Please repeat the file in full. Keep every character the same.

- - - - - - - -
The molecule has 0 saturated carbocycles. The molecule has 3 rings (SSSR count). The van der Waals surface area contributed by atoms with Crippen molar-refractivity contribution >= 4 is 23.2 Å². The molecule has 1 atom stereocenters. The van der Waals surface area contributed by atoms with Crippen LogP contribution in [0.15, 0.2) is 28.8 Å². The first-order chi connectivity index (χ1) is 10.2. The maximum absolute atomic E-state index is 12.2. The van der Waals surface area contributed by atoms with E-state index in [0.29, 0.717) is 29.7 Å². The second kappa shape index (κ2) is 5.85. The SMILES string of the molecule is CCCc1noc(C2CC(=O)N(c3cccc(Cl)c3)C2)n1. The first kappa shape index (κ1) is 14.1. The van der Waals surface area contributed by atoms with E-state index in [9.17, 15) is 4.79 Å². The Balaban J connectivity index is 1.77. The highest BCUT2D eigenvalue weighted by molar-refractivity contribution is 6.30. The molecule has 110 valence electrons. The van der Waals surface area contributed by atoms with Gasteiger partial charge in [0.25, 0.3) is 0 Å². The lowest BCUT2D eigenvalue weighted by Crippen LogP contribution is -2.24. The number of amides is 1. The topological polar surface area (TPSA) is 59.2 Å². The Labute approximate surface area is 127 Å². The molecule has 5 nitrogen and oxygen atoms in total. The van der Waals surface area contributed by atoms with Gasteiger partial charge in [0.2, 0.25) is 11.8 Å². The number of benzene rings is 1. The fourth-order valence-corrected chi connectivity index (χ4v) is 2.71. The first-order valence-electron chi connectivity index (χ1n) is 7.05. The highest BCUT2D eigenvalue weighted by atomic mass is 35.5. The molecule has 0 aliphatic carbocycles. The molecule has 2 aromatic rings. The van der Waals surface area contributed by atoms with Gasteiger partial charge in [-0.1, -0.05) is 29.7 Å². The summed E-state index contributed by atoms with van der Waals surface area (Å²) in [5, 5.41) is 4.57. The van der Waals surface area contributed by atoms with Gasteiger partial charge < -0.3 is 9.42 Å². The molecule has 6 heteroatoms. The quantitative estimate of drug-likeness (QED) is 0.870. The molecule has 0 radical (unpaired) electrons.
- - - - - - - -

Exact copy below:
The molecule has 0 saturated carbocycles. The molecule has 3 rings (SSSR count). The van der Waals surface area contributed by atoms with Crippen molar-refractivity contribution >= 4 is 23.2 Å². The molecule has 1 atom stereocenters. The van der Waals surface area contributed by atoms with Crippen LogP contribution in [0.15, 0.2) is 28.8 Å². The first-order chi connectivity index (χ1) is 10.2. The maximum absolute atomic E-state index is 12.2. The van der Waals surface area contributed by atoms with E-state index in [0.29, 0.717) is 29.7 Å². The second kappa shape index (κ2) is 5.85. The SMILES string of the molecule is CCCc1noc(C2CC(=O)N(c3cccc(Cl)c3)C2)n1. The first kappa shape index (κ1) is 14.1. The van der Waals surface area contributed by atoms with E-state index in [9.17, 15) is 4.79 Å². The Balaban J connectivity index is 1.77. The highest BCUT2D eigenvalue weighted by molar-refractivity contribution is 6.30. The molecule has 110 valence electrons. The van der Waals surface area contributed by atoms with Gasteiger partial charge in [0.25, 0.3) is 0 Å². The lowest BCUT2D eigenvalue weighted by Crippen LogP contribution is -2.24. The number of amides is 1. The topological polar surface area (TPSA) is 59.2 Å². The Labute approximate surface area is 127 Å². The molecule has 5 nitrogen and oxygen atoms in total. The van der Waals surface area contributed by atoms with Gasteiger partial charge in [0.2, 0.25) is 11.8 Å². The number of benzene rings is 1. The fourth-order valence-corrected chi connectivity index (χ4v) is 2.71. The first-order valence-electron chi connectivity index (χ1n) is 7.05. The highest BCUT2D eigenvalue weighted by atomic mass is 35.5. The molecule has 0 aliphatic carbocycles. The molecule has 2 aromatic rings. The van der Waals surface area contributed by atoms with Gasteiger partial charge in [-0.1, -0.05) is 29.7 Å². The summed E-state index contributed by atoms with van der Waals surface area (Å²) in [5, 5.41) is 4.57. The van der Waals surface area contributed by atoms with Gasteiger partial charge < -0.3 is 9.42 Å². The molecule has 6 heteroatoms. The quantitative estimate of drug-likeness (QED) is 0.870. The molecule has 0 radical (unpaired) electrons.